Geo. Riddell, who was fired from the Denver convention because of his exposure in his book, was standing in the door when Darrow pointed him out with scorn. Great excitement was displayed among the Pinkertons. They gathered in groups whispering, and glared at the young man who so fearlessly and honestly told the simple tale of the black deeds of these human reptiles.
Friedman’s testimony was the master-stroke of the defense so far. It has presented irrefutably documentary evidence of the gigantic conspiracy systematically carried on by the employers against the unions. The unions are honey combed with these creatures that know not the name of shame or honor. They are in all positions of trust, and they report daily to their superior officer.
Friedman had these reports, and they were presented as evidence.
This witness has accomplished a most brave and courageous act. That he has jeopardized his life is conceded by everyone, for these emissaries of darkness know northing but to kill and destroy. It was noticeable that he passed to and from the court-room in company with the defense attorneys.
But the Western Federation men are watchful also, and if anything happens to Friedman a few Pinkertons less will cumber the earth.
James Mooney, and Chris Evans, organizers of the United Mine Workers, who were beaten up by the Pinkerton thugs during the strike at Trinidad, [identified?] Gregory aa one of the thugs. […?]
Thereon, Stevens, formerly district judge at Telluride, gave evidence as to the violation of the rules of the court by Bulkley Wells, Sherman Bell and the Citizens’ Alliance. he told of the business men demanding the troops when all was peaceful, of the deportations, and other incidents of that reign of terror.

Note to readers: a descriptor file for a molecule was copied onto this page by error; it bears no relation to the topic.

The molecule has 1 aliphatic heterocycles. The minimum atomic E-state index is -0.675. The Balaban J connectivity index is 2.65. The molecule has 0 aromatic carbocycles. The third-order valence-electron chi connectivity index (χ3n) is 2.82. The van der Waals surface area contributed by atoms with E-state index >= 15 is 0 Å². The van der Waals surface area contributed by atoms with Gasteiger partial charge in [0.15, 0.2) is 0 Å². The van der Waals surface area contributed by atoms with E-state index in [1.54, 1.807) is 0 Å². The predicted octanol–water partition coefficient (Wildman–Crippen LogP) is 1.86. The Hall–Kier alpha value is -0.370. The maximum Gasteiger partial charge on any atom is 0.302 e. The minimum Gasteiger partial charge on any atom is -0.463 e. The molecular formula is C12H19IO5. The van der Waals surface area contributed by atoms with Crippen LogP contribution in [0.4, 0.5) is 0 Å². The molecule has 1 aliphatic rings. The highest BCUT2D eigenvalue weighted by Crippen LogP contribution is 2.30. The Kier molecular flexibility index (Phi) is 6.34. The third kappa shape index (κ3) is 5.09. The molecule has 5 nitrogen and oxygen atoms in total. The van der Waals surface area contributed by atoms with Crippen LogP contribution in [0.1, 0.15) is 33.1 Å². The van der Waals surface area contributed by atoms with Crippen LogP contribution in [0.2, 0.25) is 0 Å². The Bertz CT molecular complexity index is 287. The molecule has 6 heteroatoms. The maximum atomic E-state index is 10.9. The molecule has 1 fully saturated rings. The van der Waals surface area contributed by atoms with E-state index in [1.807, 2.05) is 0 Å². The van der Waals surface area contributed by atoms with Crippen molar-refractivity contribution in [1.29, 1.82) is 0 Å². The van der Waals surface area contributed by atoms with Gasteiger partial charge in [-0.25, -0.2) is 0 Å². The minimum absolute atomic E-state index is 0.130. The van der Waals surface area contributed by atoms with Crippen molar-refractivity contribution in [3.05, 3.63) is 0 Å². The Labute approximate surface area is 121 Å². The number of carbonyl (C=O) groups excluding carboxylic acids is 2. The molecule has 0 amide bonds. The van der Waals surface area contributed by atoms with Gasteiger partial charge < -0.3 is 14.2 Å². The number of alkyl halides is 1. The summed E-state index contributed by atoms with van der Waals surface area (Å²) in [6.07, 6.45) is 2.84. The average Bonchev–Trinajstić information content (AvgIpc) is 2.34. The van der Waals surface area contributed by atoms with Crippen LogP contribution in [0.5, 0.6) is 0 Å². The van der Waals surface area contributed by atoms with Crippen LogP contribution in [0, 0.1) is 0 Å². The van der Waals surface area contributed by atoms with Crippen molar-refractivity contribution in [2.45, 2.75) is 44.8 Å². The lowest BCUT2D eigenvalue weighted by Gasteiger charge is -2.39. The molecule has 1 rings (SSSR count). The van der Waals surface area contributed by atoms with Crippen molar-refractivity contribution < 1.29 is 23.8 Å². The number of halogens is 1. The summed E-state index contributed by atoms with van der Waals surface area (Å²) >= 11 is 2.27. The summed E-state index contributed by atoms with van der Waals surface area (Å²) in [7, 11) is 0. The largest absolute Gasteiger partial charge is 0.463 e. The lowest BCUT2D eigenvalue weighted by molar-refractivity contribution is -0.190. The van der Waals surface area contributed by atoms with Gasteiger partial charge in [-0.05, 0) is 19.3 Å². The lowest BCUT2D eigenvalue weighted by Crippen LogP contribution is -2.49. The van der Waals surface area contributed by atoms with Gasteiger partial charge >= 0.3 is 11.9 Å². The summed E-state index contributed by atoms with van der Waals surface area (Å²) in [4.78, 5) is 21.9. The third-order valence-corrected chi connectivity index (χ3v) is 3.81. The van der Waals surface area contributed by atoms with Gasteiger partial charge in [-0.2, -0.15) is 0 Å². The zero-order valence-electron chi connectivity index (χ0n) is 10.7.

The defense is putting up a magnificent case. The character of their witnesses, the startling disclosures against the employers, the strong documentary evidence, the careful covering of every accusing point have made a showing by which it may be said to all reasonable appearance that Haywood’s life is safe.
[Emphasis and photographs added.]
-July 4, 1907
Deseret Evening News
(Salt Lake City, Utah)
-June 29, 1907
(Source used to verify those who testified for defense on June 29, 1907. Altho Crouch-Hazlett dated this article as June 28th, when she begins to report those who testified on “Saturday,” she means Saturday June 29th.)
HMP, WF Davis (Big Bill Davis) of WFM, DEN, June 28, 1907
HMP, Morris Friedman, Pinkerton Labor Spy, Wilshires, June 1907
Darrow Collection: Haywood Trial
Trial Transcripts, Haywood Trial, Volume 5, pp 2124 – 2839
June 25, 26, 27, 28, 29, 1907.
Note: pdf, slow to load.
The Cripple Creek Strike by Emma F Langdon
-from Rebel Graphics (RIP FW Richard Myers)
Note: Links on the left can be used for more information on the testimony reported above. Also, scroll down to Appendix for links to the Haywood-Moyer-Pettibone Case.
The Pinkerton Labor Spy by Morris Friedman